RBA Concerns Over Spending Not Housing
Despite what the scare mongering newspaper headlines may suggest, Reserve Bank Governor Phil Lowe’s speech this week on house prices and household debt was more reassuring than alarming.
And once again, it should – but likely won’t – dampen some of the hytersical concerns about a “bubble” in house prices and the potential vulnerabiltiy of our banks.
Indeed, Lowe’s speech will not please the many hedge funds across the globe who continue to believe our banks are vulnerable given the apparently high level of local house prices. Along with shorting Japanese government bonds, shorting the banks out of house prices concerns has been a popular trade within the hedge fund community – but sadly for them, both trades are known as “widow makers” as they’ve so far failed miserably.
Lowe was fairly clear on this view of the risks that housing posed to the banks. Concerns over banks, or more eupamistically “financial stability”, “is not what lies behind the Reserve Bank's recent focus on household debt and housing prices in Australia” Lowe declared.
Indeed, according to Lowe “the Australian banks are resilient and they are soundly capitalised. A significant correction in the property market would, no doubt, affect their profitability. But the stress tests that have been done under APRA's eye confirm that the banks are resilient to large movements in the price of residential property.”
That should be of some comfort to bank investors.
Lowe also largely blames poor regional planning – not rampant tax-assisted speculation – for relatvely high house prices, particularly in Sydney. In short, we don’t build enough land intensive housing developments in the highly concentrated urban areas where we insist on locating most new jobs – or better transport links to those jobs for those prepared to live futher our of the city. That creates a huge premium on land and homes close to cities.
It is true that household debt relative to income has lurched further ahead in recent years to now stand at record highs. But unlike the case in in the United States during the financial crisis, most of this extra debt has been taken on by more financially secure older and higher income households - largely to fund investment properties or because they’ve decided to pay down their own mortgages more slowly before retirement.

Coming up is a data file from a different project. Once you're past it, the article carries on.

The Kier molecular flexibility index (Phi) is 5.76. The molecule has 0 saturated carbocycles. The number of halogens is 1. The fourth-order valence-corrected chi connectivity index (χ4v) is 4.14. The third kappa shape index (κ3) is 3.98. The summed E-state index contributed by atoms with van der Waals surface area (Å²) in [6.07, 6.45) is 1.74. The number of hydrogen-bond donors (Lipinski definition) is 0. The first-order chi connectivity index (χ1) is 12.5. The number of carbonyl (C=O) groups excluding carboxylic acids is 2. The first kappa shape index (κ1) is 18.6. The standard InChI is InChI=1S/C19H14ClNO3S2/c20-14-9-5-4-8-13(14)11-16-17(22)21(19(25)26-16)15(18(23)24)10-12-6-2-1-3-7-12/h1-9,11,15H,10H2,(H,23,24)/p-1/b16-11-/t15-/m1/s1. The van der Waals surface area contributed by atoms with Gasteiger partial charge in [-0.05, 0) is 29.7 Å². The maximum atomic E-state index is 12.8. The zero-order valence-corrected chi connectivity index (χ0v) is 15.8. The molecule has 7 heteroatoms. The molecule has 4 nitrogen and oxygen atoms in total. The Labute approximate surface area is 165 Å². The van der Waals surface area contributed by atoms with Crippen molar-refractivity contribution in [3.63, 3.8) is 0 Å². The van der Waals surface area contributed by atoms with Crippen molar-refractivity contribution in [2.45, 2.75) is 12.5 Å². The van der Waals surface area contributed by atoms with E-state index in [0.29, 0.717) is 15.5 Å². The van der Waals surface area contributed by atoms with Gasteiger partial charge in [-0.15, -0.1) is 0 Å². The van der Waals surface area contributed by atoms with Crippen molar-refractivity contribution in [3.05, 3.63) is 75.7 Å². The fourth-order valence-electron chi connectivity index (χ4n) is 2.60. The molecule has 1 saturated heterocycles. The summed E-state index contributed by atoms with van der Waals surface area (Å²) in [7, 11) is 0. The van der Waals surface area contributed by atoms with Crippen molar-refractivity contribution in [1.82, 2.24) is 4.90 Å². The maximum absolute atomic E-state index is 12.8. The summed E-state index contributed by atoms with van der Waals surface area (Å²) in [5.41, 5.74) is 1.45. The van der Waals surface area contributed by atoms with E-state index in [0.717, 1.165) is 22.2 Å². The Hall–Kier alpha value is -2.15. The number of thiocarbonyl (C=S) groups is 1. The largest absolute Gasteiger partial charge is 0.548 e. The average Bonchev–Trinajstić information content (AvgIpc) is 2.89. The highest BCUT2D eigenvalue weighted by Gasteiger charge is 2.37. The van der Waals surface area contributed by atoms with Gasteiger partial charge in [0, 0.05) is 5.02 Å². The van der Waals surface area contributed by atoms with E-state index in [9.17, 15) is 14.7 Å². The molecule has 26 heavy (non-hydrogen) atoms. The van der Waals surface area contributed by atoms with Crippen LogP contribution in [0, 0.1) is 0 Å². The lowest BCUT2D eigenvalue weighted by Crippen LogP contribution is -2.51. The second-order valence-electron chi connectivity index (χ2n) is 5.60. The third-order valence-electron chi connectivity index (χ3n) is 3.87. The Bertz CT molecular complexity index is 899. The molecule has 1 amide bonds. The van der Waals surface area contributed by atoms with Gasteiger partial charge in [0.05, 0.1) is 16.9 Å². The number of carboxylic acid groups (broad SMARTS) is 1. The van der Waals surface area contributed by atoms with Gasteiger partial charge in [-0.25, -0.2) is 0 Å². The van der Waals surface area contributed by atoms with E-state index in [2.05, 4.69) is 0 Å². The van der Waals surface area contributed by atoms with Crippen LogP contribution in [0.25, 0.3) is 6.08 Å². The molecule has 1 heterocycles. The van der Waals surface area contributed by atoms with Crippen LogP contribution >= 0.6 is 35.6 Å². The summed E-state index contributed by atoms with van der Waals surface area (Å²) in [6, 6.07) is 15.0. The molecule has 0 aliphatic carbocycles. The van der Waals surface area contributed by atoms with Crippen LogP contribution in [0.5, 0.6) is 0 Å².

That said, the percentage of households with relatively high debt – i.e. more than, say, 300% of income, has increased from 12% in 2002 to almost 20% more recently. It remains the case, however, that around 70% of households have debt to income ratios of less than 200% - though this is down from around 80% in 2002.
Another indicator mentioned is the fact that while around half of borrowers are at least 6 months ahead in their mortgage repayments, around one third have little or no mortgage buffer – meaning they are at risk of servicing diffulties if their income drops, such as through unemployment. But whether this share of households with little or no mortgage buffer compared is high relative to history is less clear – maybe this has always been the case?
Either way, rather than worrying about bank solvency, of greater concern to the RBA are the risks that clearly higher household debt levels pose to consumer spending, which after all accounts for almost 60% of national economic output. Lowe contends that higher debt means consumer spending is now more suspectible to shifts in household income – meaning the economy is thefore less resiliant to shocks. What we’ve particuarly seen in recent years is that low interest rates have not encouraged households to borrow (such as through home equity loans) and splurge on consumer goods as much as they used to do.
All up, this seems to imply that monetary policy will likely need to react even more quickly and aggressively to negative income shocks in the future – both because interest rates per se have less effect on spending decisions, but also because income shocks have potentially greater effects.
What’s more, Lowe also suggested that high debt potentially introduces a new element of asymetry into monetary policy responses – as while a greater policy response may be needed to deal with negative income shocks, households will also be more suspectible rising interest rates. So rates need to be cut quickly and aggressivley, but then returned to more normal levels carefully and gradually.
We are seeing an example of ths approach in the United States right now.
David is one of Australia's leading economic and financial market analysts. His is Chief Economist with BetaShares, and an Economic Advisor to the National Institute for Economic and Industry Research (NIEIR). His has held former roles as senior commentator with The Australian Financial Review, Macquarie Bank interest rate strategist and Federal Treasury economist. He is also author of the online e-book, TheAustralian ETF Guide.